A quote widely attributed (probably incorrectly) to Plato announces “I would teach children music, physics and philosophy; but more importantly music; for in the patterns of music and all the arts are the keys to learning.”
Whether this sentiment was really spoken or written by the Greek philosopher is largely irrelevant… mainly because it’s correct regardless of who expressed it.
How music education can help your child
The benefits of a music education have been proven time and time again by research, as well as through anecdotal evidence from teachers, students and parents who actively engage in and encourage music making. Here are just some of the many ways a music education can benefit your child:
Making music is fun and has long been used as a way of relaxing and relieving stress. Singing has been scientifically proven to elevate endorphins, leading to feelings of joy, pleasure and happiness. In an otherwise complicated school routine, music can be a great way of keeping anxiety in check and improving to your child’s overall health and wellbeing.
When students learn and practise music, even when reading sheet music, they’re relying on their memory from a previous time they’ve played the piece, with the view to improving their performance. Playing music is like exercising your memory, and good memorisation is a skill which comes in handy across all areas of education.
Brain function development
Children who have musical training will improve both the left side of their brain, which is related to language and reasoning, and the right side, which helps with the development of their spatial intelligence, allowing them to perceive the world accurately and form mental pictures.
Playing a musical instrument is difficult and involves focus, patience and persistence. Your child will need to set aside time in their weekly routine to practice and commit to the challenge of improving. They’ll learn that if they don’t put the effort in, then they won’t progress, and this can be a valuable lesson in the journey to understanding and implementing self-discipline.
Success in other subjects
Research has shown that countries which place a strong focus on music education tend to have higher rates of numeracy and literacy, and studies go so far as reporting that students who learn music can even do better in exams. Music offers repetition in a fun format and this helps kids to develop their maths and pattern recognition skills.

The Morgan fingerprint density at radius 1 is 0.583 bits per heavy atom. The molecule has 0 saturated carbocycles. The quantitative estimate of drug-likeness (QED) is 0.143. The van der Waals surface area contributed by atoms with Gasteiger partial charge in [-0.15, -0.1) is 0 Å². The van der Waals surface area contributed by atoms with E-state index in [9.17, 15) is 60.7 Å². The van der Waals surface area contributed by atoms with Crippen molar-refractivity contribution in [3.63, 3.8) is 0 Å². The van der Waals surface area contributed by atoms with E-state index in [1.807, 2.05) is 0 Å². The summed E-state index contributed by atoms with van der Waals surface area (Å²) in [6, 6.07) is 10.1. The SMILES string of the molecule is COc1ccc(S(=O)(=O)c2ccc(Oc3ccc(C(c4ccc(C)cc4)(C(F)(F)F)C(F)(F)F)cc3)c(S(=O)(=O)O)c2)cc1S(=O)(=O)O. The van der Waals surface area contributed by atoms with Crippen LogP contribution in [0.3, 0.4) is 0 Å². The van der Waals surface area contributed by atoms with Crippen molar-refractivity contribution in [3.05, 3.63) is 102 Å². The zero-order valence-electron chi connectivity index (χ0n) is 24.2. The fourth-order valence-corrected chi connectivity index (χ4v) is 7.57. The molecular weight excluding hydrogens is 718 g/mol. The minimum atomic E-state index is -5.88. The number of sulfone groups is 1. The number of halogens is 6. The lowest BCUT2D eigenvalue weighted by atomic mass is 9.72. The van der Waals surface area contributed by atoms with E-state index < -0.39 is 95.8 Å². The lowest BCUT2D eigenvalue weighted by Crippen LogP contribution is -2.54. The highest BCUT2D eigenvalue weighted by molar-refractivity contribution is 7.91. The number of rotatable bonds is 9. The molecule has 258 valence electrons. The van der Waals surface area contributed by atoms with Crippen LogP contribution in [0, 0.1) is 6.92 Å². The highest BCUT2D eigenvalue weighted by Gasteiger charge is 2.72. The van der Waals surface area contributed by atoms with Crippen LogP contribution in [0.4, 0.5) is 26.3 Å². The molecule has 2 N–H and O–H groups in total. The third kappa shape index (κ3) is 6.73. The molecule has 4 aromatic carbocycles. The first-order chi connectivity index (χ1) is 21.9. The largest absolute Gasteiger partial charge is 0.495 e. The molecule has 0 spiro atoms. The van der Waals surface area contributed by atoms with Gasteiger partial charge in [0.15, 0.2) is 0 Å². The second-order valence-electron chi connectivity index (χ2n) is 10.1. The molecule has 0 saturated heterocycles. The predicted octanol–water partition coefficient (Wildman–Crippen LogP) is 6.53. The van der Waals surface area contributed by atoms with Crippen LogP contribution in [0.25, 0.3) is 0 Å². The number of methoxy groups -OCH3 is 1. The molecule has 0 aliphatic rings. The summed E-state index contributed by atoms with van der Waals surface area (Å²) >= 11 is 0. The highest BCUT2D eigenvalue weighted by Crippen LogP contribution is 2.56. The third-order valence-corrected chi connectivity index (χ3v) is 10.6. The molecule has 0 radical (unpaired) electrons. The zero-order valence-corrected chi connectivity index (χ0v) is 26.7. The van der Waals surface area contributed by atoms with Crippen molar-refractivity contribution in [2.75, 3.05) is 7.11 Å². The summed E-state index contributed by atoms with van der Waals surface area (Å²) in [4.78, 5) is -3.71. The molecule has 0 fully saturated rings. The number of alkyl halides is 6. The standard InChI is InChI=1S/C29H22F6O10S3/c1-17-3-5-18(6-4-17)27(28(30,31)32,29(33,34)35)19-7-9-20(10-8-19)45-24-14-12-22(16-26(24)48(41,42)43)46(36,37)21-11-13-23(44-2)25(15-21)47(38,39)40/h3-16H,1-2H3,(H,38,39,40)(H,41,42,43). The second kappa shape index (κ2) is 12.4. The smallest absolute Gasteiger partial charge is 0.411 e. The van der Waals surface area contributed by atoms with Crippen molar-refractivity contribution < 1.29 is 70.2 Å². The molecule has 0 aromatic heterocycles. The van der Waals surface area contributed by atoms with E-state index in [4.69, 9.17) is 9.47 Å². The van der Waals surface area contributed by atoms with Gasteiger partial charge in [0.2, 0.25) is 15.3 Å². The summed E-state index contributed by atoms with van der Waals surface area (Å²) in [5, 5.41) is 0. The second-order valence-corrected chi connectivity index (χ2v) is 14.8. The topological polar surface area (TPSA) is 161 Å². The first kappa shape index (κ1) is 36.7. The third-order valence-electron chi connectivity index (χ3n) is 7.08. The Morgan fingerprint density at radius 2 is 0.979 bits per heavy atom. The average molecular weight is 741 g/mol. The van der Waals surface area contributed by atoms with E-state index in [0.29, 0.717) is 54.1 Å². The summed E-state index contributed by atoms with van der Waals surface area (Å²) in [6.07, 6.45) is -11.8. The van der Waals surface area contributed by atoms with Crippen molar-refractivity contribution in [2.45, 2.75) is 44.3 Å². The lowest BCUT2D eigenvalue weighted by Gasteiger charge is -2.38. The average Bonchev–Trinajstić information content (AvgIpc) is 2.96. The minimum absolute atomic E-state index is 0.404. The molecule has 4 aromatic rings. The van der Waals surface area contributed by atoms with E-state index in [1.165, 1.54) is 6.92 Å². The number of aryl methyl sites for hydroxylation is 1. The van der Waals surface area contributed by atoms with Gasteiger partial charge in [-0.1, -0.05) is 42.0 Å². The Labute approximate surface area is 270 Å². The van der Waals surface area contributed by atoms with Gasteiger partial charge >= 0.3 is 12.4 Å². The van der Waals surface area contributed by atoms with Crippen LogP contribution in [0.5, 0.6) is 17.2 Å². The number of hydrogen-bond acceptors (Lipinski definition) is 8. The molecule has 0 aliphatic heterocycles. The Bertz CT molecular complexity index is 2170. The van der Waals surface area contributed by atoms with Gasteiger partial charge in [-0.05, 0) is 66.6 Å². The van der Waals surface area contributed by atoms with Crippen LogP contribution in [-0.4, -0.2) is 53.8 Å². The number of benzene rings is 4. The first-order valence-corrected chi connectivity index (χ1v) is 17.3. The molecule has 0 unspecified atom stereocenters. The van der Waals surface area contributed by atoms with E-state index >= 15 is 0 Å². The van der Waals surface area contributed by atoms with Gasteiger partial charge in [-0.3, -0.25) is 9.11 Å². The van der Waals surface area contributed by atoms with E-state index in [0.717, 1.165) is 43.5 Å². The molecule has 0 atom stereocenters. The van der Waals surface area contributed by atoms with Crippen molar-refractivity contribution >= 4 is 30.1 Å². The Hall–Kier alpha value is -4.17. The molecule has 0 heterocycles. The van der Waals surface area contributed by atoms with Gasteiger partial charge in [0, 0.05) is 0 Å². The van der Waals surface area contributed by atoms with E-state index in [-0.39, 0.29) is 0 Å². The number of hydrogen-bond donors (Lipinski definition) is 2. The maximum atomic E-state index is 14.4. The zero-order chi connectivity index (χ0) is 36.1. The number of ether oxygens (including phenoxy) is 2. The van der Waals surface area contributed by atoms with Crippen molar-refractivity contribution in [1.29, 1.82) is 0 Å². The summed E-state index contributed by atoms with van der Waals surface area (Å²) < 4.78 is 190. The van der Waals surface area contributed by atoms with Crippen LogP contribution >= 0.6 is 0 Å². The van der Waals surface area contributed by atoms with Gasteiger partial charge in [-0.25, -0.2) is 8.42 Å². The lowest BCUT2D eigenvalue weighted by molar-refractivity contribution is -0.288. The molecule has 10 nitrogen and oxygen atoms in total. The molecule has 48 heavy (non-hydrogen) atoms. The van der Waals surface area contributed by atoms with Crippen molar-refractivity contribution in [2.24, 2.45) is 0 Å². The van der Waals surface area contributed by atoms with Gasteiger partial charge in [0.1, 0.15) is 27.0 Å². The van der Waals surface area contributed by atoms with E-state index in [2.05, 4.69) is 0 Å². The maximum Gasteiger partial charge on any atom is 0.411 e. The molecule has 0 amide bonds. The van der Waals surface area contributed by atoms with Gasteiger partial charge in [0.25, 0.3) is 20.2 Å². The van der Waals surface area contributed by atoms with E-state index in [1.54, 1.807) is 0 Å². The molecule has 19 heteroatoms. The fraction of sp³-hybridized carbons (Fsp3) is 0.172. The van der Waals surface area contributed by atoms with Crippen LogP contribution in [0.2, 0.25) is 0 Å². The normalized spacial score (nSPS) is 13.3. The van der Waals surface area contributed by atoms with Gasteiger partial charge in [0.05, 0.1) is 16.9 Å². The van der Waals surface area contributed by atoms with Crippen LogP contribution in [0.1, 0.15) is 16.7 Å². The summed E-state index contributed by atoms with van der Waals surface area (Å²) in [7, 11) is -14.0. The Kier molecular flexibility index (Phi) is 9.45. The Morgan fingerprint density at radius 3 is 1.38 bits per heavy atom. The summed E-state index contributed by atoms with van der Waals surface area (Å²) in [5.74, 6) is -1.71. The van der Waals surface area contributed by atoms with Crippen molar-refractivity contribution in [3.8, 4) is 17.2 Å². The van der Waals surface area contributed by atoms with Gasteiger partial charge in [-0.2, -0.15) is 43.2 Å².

Learning an instrument and seeing yourself improve is a great way to build pride, self-confidence and a sense of achievement, particularly when overcoming challenges and gaining success brings encouragement from parents, teachers and other students. Performing music is also very social, which can lead to improved communication skills too.
Increased school attendance
A fun subject like music is great for keeping children interested and engaged in class. Inspirational music programmes have been shown to be particularly valuable for students who are not achieving well in other subjects, and can dramatically help improve school attendance levels too.
Enhanced team work
Learning a musical instrument often comes with opportunities to make music as part of a team, such as a band, orchestra or choir. These musical groups are fantastic ways for your child to improve their teamwork skills, learn to work with others and make new friends.
Playing a musical instrument is not easy, and nor is learning to send the correct message from your brain to your body so that your fingers do exactly what you want them to do. Just like with sports and other physical activities, your child can develop motor skills when playing music, specifically improving their hand-eye coordination.
A musical and artistic education develops the whole brain, encourages imagination and can help your son or daughter to learn to think creatively. Problem-solving comes in all shapes and sizes, and learning to think outside the box and explore a number of possible solutions is a valuable tool in any life scenario.
Honed auditory skills
Students who learn and practise music can not only develop better listening skills, which will be greatly beneficial throughout their life, but can also have improved auditory attention. They learn to pick out anticipated patterns from surrounding noise, which leads to more finely tuned auditory skills
When learning to master an instrument, students are taught to take pride in their craft. Your child will want to improve their work, creating something exceptional rather than something merely mediocre, and this life skill can be applied positively to all areas of education.
Encourages sensible risk-taking
Learning a piece of music and performing it in front of family, friends and teachers can cause feelings of fear and anxiety. But rising to the challenge can teach your child how to cope with worry first-hand, and overcoming it will show them how to take responsible risks in life in order to achieve their potential.
To find out how HCM Music College can benefit your child’s education, contact us today. If you still have questions, no problem, you can either complete our enquiry form and we’ll get back to you within 24 hours or alternatively you can get in touch with the team directly on 01920 460646 or by email: firstname.lastname@example.org – we’re here to answer all of your questions.